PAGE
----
The word of the day came to me while scanning email newsletters to which I subscribe. Compassion. I thought, when is the last time, if ever, that I have contemplated compassion?

I’m not even positive that I know what it means.

One definition began with pity. But I didn’t think that captured the idea. So, I had to go deeper.

It begins with sensitivity. I think it must begin with us, ourselves. We must have some level of self-awareness as human beings. Then an awareness of other human beings. The breakdown of the word surely contains thoughts of a shared emotional experience.

Thoughts cannot contain the entire concept. Not only must we be aware of others and understand ourselves, but we must show that somehow. We cannot just be in our room wallowing in our feelings. We must do something.

If we are near the other, perhaps we can go and sit with them. If we are far (however defined), we can send expressions of understanding and sympathy. As much as I emphasize the excessive fear, anxiety, and hate spread through social media, I must recognize the times when that is the quickest way to express compassion.

My “newsfeed” within Facebook, for example, regularly has responses containing the emoji of praying hands to someone in distress. Knowing that others express understanding and support at tough times is a help in these times.

I like this, from Wikipedia, Compassion motivates people to put forth a selfless effort in helping the physical, mental , or emotional pains of another and themselves. Compassion is often regarded as having sensitivity, which is an emotional aspect to suffering.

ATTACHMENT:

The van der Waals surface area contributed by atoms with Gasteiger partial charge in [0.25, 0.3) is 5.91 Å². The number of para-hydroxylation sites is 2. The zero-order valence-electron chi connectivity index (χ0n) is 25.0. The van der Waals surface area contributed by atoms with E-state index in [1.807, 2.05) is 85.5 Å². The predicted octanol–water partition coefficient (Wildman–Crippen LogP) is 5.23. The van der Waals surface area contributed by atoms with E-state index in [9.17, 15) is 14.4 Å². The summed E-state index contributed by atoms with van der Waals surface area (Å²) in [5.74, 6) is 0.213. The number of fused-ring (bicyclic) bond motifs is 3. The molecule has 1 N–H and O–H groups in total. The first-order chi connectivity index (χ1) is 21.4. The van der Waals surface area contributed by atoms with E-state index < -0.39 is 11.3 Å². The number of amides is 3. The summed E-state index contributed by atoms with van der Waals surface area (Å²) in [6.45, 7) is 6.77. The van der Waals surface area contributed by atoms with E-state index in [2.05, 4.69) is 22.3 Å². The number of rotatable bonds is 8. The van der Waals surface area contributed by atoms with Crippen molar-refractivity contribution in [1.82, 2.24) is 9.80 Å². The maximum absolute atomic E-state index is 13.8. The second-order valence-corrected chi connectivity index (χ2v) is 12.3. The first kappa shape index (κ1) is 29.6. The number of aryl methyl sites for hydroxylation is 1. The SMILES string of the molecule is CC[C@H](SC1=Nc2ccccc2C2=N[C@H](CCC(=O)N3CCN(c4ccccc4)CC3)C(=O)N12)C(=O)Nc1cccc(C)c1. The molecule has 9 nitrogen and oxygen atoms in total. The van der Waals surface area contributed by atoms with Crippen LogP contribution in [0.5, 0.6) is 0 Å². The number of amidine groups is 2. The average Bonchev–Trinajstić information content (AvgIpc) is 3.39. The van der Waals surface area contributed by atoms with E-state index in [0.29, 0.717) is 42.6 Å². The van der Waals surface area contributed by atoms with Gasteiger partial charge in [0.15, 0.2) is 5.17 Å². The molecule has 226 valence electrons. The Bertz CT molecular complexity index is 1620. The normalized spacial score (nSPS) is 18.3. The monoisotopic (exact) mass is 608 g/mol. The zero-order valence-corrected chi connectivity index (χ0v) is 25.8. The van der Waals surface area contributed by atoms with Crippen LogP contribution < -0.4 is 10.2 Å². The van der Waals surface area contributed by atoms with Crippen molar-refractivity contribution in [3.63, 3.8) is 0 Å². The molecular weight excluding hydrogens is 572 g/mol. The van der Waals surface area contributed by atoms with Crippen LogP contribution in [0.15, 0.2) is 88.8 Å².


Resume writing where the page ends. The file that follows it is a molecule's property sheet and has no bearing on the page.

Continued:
This may be one of the most underused of the spiritual practices. Praying hands sent on social media once in a while is good. But we must ask ourselves, is this enough?

What have I done this morning to show compassion to myself? How can I be watchful for opportunities to show a little compassion to others? It doesn’t have to be a huge action.

I sit on the outside patio at the local coffee house. There is no handicapped access button on their door (Hint to Mr. Starbucks, it would be great if you added that!). I sometimes see a woman in a wheel chair who can just barely move her arms enough to use the joystick to maneuver her vehicle. Oh, and to hold her coffee, of course. She drives up to the door but can’t get in. I’ll pop up and go open the door. Just a small act, but significant for her. And I’m not the only person. Some people sit and ignore her, but many young and old have helped.

Opportunities to open our souls a little and show even a small act of compassion occur continually. We become sensitive to others and their needs. We act. We are thereby compassionate.

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